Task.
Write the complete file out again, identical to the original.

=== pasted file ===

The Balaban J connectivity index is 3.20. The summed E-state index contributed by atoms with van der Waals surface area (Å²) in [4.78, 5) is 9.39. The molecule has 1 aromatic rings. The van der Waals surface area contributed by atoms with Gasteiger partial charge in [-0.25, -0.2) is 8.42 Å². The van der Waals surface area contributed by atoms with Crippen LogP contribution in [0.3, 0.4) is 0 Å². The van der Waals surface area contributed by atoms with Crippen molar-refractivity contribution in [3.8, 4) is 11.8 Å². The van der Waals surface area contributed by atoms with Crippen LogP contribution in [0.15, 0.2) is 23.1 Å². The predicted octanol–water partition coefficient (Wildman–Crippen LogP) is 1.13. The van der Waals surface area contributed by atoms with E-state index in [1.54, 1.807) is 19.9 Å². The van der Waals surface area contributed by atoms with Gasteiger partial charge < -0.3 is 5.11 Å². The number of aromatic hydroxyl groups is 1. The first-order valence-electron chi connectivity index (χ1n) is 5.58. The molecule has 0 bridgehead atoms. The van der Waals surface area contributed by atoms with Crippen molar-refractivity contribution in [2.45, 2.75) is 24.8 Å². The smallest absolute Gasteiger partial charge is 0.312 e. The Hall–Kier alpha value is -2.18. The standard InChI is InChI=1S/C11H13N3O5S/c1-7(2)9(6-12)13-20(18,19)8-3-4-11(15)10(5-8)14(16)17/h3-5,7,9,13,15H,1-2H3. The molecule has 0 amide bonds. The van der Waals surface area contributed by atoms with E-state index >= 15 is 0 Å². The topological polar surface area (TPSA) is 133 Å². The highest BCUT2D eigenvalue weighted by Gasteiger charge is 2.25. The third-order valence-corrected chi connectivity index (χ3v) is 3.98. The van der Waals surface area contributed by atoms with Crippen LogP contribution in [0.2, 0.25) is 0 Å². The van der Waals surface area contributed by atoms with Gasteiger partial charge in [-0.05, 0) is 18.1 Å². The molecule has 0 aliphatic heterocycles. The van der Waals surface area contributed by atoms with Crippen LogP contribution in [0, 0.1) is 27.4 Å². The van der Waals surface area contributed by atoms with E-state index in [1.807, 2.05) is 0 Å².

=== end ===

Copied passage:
The Balaban J connectivity index is 3.20. The summed E-state index contributed by atoms with van der Waals surface area (Å²) in [4.78, 5) is 9.39. The molecule has 1 aromatic rings. The van der Waals surface area contributed by atoms with Gasteiger partial charge in [-0.25, -0.2) is 8.42 Å². The van der Waals surface area contributed by atoms with Crippen LogP contribution in [0.3, 0.4) is 0 Å². The van der Waals surface area contributed by atoms with Crippen molar-refractivity contribution in [3.8, 4) is 11.8 Å². The van der Waals surface area contributed by atoms with Crippen LogP contribution in [0.15, 0.2) is 23.1 Å². The predicted octanol–water partition coefficient (Wildman–Crippen LogP) is 1.13. The van der Waals surface area contributed by atoms with E-state index in [1.54, 1.807) is 19.9 Å². The van der Waals surface area contributed by atoms with Gasteiger partial charge < -0.3 is 5.11 Å². The number of aromatic hydroxyl groups is 1. The first-order valence-electron chi connectivity index (χ1n) is 5.58. The molecule has 0 bridgehead atoms. The van der Waals surface area contributed by atoms with Crippen molar-refractivity contribution in [2.45, 2.75) is 24.8 Å². The smallest absolute Gasteiger partial charge is 0.312 e. The Hall–Kier alpha value is -2.18. The standard InChI is InChI=1S/C11H13N3O5S/c1-7(2)9(6-12)13-20(18,19)8-3-4-11(15)10(5-8)14(16)17/h3-5,7,9,13,15H,1-2H3. The molecule has 0 amide bonds. The van der Waals surface area contributed by atoms with E-state index >= 15 is 0 Å². The topological polar surface area (TPSA) is 133 Å². The highest BCUT2D eigenvalue weighted by Gasteiger charge is 2.25. The third-order valence-corrected chi connectivity index (χ3v) is 3.98. The van der Waals surface area contributed by atoms with Crippen LogP contribution in [0.2, 0.25) is 0 Å². The van der Waals surface area contributed by atoms with Gasteiger partial charge in [-0.05, 0) is 18.1 Å². The molecule has 0 aliphatic heterocycles. The van der Waals surface area contributed by atoms with Crippen LogP contribution in [0, 0.1) is 27.4 Å². The van der Waals surface area contributed by atoms with E-state index in [1.807, 2.05) is 0 Å².